Located in Renfrew Street, this is one of Britain’s famous educational institutions where Scottish and international students go to study fine art, architecture and design. It was designed by alumnus Charles Rennie Mackintosh, a famous Scottish artist, architect and designer. The school is known as a creative hothouse where artistic talents are developed and new ideas are welcomed and encouraged.
Known as “The Armadillo” because of its shape, this silver building is part of the Scottish Exhibition and Conference Center complex and is the venue for numerous concerts yearly.
House of an Art Lover
Located at the Bellahouston Park next to the Victorian Walled Gardens, it is a unique venue built in the 1990s and houses the pieces of recent research on Charles Rennie Mackintosh.
This is one of the oldest Scottish cathedrals and a perfect example of Gothic architecture. It dates back from medieval times, around 15th century.
Art Treasures of Kelvingrove
This extensive art collection formerly showcased in the Art Gallery and Museum in Kelvingrove can presently be viewed at the McLellan Galleries. It includes artworks by world famous artists – Rembrandt, Charles Rennie Mackintosh, Botticelli, and Turner among others. For more information on the latest exhibitions, visit www.glasgowmuseums.com
Merchant City Festival
Glasgow’s arts festival happens in September. This affair will showcase Glasgow’s amazing multi-arts scene, which includes fantastic performances, theater shows, music, comedy, and visual arts presentations. Visit www.merchantcityfestival.com for more details.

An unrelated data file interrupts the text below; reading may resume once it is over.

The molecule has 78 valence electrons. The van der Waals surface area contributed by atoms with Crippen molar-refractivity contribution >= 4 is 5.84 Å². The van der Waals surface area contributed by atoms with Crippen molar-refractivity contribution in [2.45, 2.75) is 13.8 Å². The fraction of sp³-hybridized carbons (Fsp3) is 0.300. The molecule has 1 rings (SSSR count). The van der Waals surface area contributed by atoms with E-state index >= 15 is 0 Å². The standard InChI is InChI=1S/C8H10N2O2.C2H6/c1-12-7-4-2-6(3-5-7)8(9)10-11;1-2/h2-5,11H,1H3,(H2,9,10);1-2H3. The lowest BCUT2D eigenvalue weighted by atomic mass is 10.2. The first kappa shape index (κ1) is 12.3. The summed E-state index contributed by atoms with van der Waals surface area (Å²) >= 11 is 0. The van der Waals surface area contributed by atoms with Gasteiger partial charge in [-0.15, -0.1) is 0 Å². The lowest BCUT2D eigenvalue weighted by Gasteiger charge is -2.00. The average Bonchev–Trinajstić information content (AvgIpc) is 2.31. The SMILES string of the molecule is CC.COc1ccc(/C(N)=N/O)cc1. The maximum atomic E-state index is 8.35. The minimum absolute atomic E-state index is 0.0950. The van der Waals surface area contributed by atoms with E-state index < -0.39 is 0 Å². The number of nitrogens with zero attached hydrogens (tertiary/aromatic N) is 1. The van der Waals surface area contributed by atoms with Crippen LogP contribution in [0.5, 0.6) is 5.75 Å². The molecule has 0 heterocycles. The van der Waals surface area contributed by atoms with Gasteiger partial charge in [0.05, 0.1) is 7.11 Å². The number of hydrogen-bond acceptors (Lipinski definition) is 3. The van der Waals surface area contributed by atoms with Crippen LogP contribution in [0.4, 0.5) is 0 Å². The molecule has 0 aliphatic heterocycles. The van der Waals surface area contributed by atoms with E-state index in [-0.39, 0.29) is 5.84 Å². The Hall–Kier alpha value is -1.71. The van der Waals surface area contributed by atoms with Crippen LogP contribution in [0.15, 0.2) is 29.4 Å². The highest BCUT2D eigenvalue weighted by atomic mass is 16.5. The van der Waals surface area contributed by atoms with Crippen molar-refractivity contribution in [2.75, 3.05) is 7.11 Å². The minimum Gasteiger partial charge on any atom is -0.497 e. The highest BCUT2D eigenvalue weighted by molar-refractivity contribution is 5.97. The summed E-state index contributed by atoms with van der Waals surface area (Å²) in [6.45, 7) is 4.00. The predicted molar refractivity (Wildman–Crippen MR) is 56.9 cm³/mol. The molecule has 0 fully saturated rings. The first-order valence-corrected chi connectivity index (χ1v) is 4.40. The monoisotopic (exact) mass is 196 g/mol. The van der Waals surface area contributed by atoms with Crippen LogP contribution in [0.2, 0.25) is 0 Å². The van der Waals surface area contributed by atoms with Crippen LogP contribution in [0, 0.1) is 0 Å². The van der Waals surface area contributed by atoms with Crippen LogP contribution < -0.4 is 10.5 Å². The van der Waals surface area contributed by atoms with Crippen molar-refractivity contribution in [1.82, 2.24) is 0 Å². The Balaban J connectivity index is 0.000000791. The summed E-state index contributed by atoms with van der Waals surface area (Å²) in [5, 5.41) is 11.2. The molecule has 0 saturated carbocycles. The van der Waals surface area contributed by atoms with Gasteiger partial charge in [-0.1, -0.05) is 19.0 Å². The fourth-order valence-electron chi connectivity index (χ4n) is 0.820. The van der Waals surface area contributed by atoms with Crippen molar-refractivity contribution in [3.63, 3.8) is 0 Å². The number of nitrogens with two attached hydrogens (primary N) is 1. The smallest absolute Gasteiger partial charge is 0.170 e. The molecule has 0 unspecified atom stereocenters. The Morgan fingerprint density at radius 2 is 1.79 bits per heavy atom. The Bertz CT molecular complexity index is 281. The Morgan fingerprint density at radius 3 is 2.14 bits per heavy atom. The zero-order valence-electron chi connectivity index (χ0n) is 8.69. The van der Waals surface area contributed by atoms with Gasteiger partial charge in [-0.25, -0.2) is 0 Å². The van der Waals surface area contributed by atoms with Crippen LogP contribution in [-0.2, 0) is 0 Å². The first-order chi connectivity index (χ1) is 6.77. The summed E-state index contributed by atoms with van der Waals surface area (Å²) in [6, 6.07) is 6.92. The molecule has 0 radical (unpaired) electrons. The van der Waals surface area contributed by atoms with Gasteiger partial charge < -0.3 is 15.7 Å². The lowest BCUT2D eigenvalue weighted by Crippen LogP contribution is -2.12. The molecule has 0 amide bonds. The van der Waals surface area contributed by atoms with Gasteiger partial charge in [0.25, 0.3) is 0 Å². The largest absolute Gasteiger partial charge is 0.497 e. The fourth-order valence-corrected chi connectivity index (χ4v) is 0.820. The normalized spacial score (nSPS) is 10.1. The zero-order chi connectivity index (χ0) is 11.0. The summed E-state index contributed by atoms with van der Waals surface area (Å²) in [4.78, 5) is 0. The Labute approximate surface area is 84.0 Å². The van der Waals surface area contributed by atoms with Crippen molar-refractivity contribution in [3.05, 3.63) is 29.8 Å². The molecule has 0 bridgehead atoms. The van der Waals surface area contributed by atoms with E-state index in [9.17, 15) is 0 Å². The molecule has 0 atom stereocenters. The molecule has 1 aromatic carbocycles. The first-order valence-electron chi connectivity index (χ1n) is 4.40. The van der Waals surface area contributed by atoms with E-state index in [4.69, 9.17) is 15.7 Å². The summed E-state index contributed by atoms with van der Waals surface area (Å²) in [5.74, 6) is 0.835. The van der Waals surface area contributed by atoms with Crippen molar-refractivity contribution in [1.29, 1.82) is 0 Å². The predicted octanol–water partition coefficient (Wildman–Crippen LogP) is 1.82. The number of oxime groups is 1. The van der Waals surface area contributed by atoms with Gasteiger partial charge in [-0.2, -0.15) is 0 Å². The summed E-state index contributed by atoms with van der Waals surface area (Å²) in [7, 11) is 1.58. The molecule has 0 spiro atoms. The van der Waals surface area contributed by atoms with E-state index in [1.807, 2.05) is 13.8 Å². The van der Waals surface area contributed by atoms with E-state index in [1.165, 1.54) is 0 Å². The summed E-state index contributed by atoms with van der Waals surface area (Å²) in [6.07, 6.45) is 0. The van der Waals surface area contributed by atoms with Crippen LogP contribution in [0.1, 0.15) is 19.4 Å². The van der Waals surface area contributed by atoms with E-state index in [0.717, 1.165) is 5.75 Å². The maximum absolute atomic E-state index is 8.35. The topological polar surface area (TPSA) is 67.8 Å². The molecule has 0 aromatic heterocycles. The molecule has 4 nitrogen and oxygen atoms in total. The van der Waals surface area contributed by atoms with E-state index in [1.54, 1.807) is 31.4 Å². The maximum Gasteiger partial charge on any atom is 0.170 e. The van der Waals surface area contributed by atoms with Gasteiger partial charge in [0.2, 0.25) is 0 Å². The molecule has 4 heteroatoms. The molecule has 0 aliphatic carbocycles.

Scottish Style Awards
Glasgow plays host to this year’s the Scottish Style Awards. It is a prestigious awards ceremony which will recognize the top talents in the fields of fashion, music, media, and film. Come join the fun on September 30, 2005. For more details, visit www.scottishstyleawards.co.uk
In November, Glasgow hosts Scotland’s annual gay culture celebration. The queer culture celebration promises several days of fun, comedy, performance art, literature events, and all-night clubbing among others.
Block Architecture Festival
Celebrate the city’s architectural heritage through the Block Architecture Festival in October.
Important Visitor Information
Glasgow’s climate can be accurately described as eclectic. Don’t be surprised if weather changes happen so quickly. The best time to visit Glasgow is in the months of May and June because although occasional rain may still come, these are usually the dry months.
Glasgow’s time is consistent with GMT, or the Greenwich Mean Time. On March to October, Glasgow adopts the Daylight Saving Time so visitors should adjust their clocks forward by one hour. Glasgow is five hours ahead of US Eastern Standard Time. It is ten hours behind of Australian Eastern Standard Time.
Language and Dialects
The people of Glasgow speak English with a heavy accent. They also tend to talk fast, which may lead to misunderstandings.
Glasgow has regional dialects just like the rest of Scotland. These dialects have a strong Celtic influence. Some phrases that may help tourists when they are in Glasgow are as follows: “bam” or “bampot” for annoying individual; “pished” for drunk and “minging” for bad odor. People in Glasgow use “haw” when they want to call someone’s attention, just like “hey” or “hi”.
The area code of Glasgow is 0141.
Useful Links & Resources
Glasgow – Scotland with Style